When my friend Henrik told me last Saturday about the crazy 1930s tasting his Finnish Whisky Club (VYS) is having, I asked him to write about it. He wrote a beautiful article and published it here, but before all that, he sent me samples of three Finnish whiskys. Two from the Teerenpeli distillery and an Old Buck bottling specific for the VYS club. I’ll pay homage to the small whisky industry in Finland – which is mainly beer breweries distilling some beer, and to to the club, by giving my tasting notes for those three whiskys.
Teerenpeli is a company which has a restaurants across Finland and a brewery and distillery in Lahti. They have been distilling since 2002 in a very small distilling operation (1500 liter wash still and 900 liter spirit still), producing about 30,000 liters per year. The whisky is lightly peated.
Henrik sent me two samples: One of the Teerenpeli 8 and one of the Kaski, which will be reviewed tomorrow. The 8 combines whisky that was aged in both ex bourbon casks (~60%) and 2nd fill sherry casks (~40%). By the way, you won’t find any information on their whisky on their site, as Finnish law does not allow such information to be disseminated as it would violate the ban on advertising liquor.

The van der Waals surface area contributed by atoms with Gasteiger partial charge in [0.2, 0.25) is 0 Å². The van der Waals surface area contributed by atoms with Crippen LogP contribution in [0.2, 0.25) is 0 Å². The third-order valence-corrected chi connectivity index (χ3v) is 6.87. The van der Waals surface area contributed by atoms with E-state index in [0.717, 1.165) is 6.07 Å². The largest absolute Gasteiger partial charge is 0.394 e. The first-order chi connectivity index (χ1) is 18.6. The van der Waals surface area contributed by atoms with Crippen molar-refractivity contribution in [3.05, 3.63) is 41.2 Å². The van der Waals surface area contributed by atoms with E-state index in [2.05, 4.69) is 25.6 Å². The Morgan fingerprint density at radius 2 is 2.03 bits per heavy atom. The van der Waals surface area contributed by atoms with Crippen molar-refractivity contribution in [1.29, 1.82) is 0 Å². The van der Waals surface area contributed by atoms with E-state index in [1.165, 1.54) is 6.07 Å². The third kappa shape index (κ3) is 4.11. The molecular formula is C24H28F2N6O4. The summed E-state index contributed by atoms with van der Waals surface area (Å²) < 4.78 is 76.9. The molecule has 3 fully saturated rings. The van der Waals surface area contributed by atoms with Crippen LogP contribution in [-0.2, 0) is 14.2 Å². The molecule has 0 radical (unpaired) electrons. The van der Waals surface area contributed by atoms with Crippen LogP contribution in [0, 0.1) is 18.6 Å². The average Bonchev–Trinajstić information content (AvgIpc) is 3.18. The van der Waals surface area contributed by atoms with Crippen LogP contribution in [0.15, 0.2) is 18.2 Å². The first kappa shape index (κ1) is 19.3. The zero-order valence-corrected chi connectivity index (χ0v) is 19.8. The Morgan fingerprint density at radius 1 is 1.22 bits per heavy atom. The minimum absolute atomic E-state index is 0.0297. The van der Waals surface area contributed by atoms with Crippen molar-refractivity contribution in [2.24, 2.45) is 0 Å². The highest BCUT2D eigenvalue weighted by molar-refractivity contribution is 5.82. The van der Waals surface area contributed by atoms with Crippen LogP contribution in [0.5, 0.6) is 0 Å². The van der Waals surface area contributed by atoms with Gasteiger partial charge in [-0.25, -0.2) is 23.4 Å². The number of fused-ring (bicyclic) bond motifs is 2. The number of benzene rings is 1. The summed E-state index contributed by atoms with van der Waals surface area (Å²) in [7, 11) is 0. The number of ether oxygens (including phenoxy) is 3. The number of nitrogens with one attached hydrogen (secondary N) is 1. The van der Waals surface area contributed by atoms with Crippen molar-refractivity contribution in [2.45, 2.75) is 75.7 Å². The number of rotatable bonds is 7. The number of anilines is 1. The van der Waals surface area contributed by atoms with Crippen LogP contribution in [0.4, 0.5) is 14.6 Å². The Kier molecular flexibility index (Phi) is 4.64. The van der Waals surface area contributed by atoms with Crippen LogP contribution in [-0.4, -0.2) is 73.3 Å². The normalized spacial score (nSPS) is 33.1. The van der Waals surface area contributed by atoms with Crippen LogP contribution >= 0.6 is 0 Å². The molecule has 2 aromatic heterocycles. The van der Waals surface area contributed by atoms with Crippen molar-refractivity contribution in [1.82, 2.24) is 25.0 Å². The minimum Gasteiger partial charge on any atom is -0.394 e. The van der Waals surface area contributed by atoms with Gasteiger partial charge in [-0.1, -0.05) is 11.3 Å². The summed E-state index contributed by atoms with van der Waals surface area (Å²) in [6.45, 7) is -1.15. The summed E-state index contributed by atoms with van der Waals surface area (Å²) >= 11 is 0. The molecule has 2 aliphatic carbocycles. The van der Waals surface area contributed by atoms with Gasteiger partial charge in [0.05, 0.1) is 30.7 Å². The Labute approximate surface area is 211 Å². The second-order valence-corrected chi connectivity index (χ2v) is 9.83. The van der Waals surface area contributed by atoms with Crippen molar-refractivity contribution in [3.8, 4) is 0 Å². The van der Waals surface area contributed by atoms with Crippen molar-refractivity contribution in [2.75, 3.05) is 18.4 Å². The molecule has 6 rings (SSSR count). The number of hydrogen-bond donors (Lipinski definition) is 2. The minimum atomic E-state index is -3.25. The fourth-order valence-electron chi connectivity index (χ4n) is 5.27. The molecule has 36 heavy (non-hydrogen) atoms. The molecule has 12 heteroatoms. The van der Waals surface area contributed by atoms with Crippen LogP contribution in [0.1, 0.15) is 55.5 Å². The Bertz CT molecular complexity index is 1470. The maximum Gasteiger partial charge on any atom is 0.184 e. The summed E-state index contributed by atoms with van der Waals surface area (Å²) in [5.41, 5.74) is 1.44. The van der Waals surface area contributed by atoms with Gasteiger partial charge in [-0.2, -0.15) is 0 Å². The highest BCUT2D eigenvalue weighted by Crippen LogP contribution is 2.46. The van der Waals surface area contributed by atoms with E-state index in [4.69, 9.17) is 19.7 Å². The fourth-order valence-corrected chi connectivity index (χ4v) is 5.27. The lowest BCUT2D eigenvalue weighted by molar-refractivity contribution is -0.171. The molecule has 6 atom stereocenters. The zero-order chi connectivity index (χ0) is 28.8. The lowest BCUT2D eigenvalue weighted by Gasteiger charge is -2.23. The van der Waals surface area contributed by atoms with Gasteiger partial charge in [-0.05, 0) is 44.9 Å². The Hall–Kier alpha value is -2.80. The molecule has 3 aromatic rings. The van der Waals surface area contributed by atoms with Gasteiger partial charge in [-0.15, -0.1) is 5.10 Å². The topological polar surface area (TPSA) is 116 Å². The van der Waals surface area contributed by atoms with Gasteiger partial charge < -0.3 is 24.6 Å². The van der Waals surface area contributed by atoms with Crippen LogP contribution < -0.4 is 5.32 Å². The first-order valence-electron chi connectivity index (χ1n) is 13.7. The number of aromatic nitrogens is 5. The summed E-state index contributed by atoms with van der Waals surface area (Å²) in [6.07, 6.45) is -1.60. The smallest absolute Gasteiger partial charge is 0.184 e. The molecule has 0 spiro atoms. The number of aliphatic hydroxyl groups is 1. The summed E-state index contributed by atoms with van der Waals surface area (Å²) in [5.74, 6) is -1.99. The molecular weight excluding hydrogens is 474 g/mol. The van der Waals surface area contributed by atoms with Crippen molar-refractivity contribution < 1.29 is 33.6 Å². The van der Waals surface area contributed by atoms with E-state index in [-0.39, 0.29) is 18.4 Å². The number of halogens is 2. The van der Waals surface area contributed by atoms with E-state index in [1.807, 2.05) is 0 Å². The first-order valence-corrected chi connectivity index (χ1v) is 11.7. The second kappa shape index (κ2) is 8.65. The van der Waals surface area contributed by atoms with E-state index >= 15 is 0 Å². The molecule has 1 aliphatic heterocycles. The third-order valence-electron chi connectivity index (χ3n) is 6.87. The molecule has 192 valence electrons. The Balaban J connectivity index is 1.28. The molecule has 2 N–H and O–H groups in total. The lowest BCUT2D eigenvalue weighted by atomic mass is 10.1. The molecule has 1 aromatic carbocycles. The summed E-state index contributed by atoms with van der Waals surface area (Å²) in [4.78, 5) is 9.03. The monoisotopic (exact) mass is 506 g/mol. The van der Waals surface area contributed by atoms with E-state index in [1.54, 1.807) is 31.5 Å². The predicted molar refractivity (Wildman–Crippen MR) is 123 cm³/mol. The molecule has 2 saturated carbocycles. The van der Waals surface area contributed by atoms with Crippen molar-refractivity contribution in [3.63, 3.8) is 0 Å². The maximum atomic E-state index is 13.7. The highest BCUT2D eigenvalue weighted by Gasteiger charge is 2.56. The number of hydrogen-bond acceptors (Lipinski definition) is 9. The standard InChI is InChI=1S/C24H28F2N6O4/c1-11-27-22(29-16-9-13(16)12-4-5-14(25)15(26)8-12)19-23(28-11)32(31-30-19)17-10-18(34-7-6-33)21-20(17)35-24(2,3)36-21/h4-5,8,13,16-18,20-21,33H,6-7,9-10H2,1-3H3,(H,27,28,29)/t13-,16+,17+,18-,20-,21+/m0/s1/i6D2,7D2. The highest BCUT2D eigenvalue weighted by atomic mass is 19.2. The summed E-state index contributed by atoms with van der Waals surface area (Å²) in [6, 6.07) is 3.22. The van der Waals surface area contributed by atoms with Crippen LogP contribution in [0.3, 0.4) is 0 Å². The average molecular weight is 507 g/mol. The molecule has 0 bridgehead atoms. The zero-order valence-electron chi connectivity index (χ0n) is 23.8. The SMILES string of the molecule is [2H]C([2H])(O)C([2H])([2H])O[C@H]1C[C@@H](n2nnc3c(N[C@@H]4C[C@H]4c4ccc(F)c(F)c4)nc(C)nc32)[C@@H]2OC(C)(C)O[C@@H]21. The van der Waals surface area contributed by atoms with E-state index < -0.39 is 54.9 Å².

Teerenpeli 8 Years Old (43% ABV)
Appearance: Gold, thick and quick legs.
Nose: Malt, honey and spices come right at you, then some green leaves, the forest after rain, wet earth, pine nuts and some not unpleasant lactic notes. I’ve never been to Finland, but these are just the smells conjured up by Henrik’s pictures I see on Facebook.
Palate: Spicy at first then a lovely sweet honey and bitter citrus come in. The palate goes from spicy to sweet to bitter in a lovely transition.
Linger: Short linger, with the bitter citrus and light sweetness remaining. A mild souness develops in the back of the throat, with some possibly lactic notes.
This expression has a lovely bitterness with a rather complex delivery. This whisky delivers more than expected, and is a great example of a non scotch styled single malt. The price, however, is a bit out of whack, as £69 for a 500 ml bottle is steep for an 8 year old.
Thanks Henrik for sharing this lovely expression! Kippis!!